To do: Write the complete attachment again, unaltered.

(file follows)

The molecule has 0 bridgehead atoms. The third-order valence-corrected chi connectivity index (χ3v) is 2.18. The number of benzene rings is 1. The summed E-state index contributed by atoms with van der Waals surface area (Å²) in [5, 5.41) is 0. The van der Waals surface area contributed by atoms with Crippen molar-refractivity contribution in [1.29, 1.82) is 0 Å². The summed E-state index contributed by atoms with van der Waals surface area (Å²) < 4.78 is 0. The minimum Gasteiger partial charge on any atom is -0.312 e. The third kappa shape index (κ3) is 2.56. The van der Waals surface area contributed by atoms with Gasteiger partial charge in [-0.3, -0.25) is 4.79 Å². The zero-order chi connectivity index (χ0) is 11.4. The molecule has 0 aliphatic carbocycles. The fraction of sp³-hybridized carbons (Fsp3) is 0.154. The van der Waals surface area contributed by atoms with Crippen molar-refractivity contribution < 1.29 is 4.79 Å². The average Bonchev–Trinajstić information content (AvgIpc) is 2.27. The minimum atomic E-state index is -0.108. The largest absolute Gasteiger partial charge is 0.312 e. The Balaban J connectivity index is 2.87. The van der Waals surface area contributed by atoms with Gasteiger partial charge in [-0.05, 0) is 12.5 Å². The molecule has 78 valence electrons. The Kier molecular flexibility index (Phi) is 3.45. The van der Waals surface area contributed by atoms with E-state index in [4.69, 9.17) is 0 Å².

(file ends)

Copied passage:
The molecule has 0 bridgehead atoms. The third-order valence-corrected chi connectivity index (χ3v) is 2.18. The number of benzene rings is 1. The summed E-state index contributed by atoms with van der Waals surface area (Å²) in [5, 5.41) is 0. The van der Waals surface area contributed by atoms with Crippen molar-refractivity contribution in [1.29, 1.82) is 0 Å². The summed E-state index contributed by atoms with van der Waals surface area (Å²) < 4.78 is 0. The minimum Gasteiger partial charge on any atom is -0.312 e. The third kappa shape index (κ3) is 2.56. The van der Waals surface area contributed by atoms with Gasteiger partial charge in [-0.3, -0.25) is 4.79 Å². The zero-order chi connectivity index (χ0) is 11.4. The molecule has 0 aliphatic carbocycles. The fraction of sp³-hybridized carbons (Fsp3) is 0.154. The van der Waals surface area contributed by atoms with Crippen molar-refractivity contribution < 1.29 is 4.79 Å². The average Bonchev–Trinajstić information content (AvgIpc) is 2.27. The minimum atomic E-state index is -0.108. The largest absolute Gasteiger partial charge is 0.312 e. The Balaban J connectivity index is 2.87. The van der Waals surface area contributed by atoms with Gasteiger partial charge in [-0.05, 0) is 12.5 Å². The molecule has 78 valence electrons. The Kier molecular flexibility index (Phi) is 3.45. The van der Waals surface area contributed by atoms with E-state index in [4.69, 9.17) is 0 Å².